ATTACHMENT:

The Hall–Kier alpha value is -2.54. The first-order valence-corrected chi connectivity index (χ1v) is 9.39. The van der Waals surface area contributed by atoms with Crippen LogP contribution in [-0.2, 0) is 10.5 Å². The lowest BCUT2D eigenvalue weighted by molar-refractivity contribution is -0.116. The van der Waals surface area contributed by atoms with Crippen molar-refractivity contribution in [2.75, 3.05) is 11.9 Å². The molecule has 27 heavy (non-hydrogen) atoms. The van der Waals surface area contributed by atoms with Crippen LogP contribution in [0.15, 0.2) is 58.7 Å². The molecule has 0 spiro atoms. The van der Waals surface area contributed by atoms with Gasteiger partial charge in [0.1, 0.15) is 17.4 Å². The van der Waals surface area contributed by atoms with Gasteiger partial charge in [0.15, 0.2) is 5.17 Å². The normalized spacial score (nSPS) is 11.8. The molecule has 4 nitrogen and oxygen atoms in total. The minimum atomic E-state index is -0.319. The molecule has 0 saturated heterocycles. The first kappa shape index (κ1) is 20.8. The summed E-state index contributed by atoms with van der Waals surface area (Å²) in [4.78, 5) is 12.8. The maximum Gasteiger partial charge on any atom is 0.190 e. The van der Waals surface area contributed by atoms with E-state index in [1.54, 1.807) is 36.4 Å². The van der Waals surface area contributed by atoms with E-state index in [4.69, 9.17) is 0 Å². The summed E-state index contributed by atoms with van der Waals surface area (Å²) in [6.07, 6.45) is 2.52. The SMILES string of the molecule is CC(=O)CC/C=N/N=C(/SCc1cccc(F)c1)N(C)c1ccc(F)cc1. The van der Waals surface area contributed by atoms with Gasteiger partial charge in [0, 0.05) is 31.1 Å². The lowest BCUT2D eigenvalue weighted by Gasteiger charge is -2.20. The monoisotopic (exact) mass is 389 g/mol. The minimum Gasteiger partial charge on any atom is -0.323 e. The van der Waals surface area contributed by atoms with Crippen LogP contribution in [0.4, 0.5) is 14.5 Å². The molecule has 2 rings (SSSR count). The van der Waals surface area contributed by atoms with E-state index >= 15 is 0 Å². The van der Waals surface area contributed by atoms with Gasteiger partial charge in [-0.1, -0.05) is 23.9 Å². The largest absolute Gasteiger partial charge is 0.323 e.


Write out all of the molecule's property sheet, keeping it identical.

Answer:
The Hall–Kier alpha value is -2.54. The first-order valence-corrected chi connectivity index (χ1v) is 9.39. The van der Waals surface area contributed by atoms with Crippen LogP contribution in [-0.2, 0) is 10.5 Å². The lowest BCUT2D eigenvalue weighted by molar-refractivity contribution is -0.116. The van der Waals surface area contributed by atoms with Crippen molar-refractivity contribution in [2.75, 3.05) is 11.9 Å². The molecule has 27 heavy (non-hydrogen) atoms. The van der Waals surface area contributed by atoms with Crippen LogP contribution in [0.15, 0.2) is 58.7 Å². The molecule has 0 spiro atoms. The van der Waals surface area contributed by atoms with Gasteiger partial charge in [0.1, 0.15) is 17.4 Å². The van der Waals surface area contributed by atoms with Gasteiger partial charge in [0.15, 0.2) is 5.17 Å². The normalized spacial score (nSPS) is 11.8. The molecule has 4 nitrogen and oxygen atoms in total. The minimum atomic E-state index is -0.319. The molecule has 0 saturated heterocycles. The first kappa shape index (κ1) is 20.8. The summed E-state index contributed by atoms with van der Waals surface area (Å²) in [4.78, 5) is 12.8. The maximum Gasteiger partial charge on any atom is 0.190 e. The van der Waals surface area contributed by atoms with E-state index in [1.54, 1.807) is 36.4 Å². The van der Waals surface area contributed by atoms with E-state index in [4.69, 9.17) is 0 Å². The summed E-state index contributed by atoms with van der Waals surface area (Å²) in [6.07, 6.45) is 2.52. The SMILES string of the molecule is CC(=O)CC/C=N/N=C(/SCc1cccc(F)c1)N(C)c1ccc(F)cc1. The van der Waals surface area contributed by atoms with Gasteiger partial charge in [0, 0.05) is 31.1 Å². The lowest BCUT2D eigenvalue weighted by Gasteiger charge is -2.20. The monoisotopic (exact) mass is 389 g/mol. The minimum Gasteiger partial charge on any atom is -0.323 e. The van der Waals surface area contributed by atoms with Crippen LogP contribution in [0.4, 0.5) is 14.5 Å². The molecule has 2 rings (SSSR count). The van der Waals surface area contributed by atoms with E-state index >= 15 is 0 Å². The van der Waals surface area contributed by atoms with Gasteiger partial charge in [-0.1, -0.05) is 23.9 Å². The largest absolute Gasteiger partial charge is 0.323 e.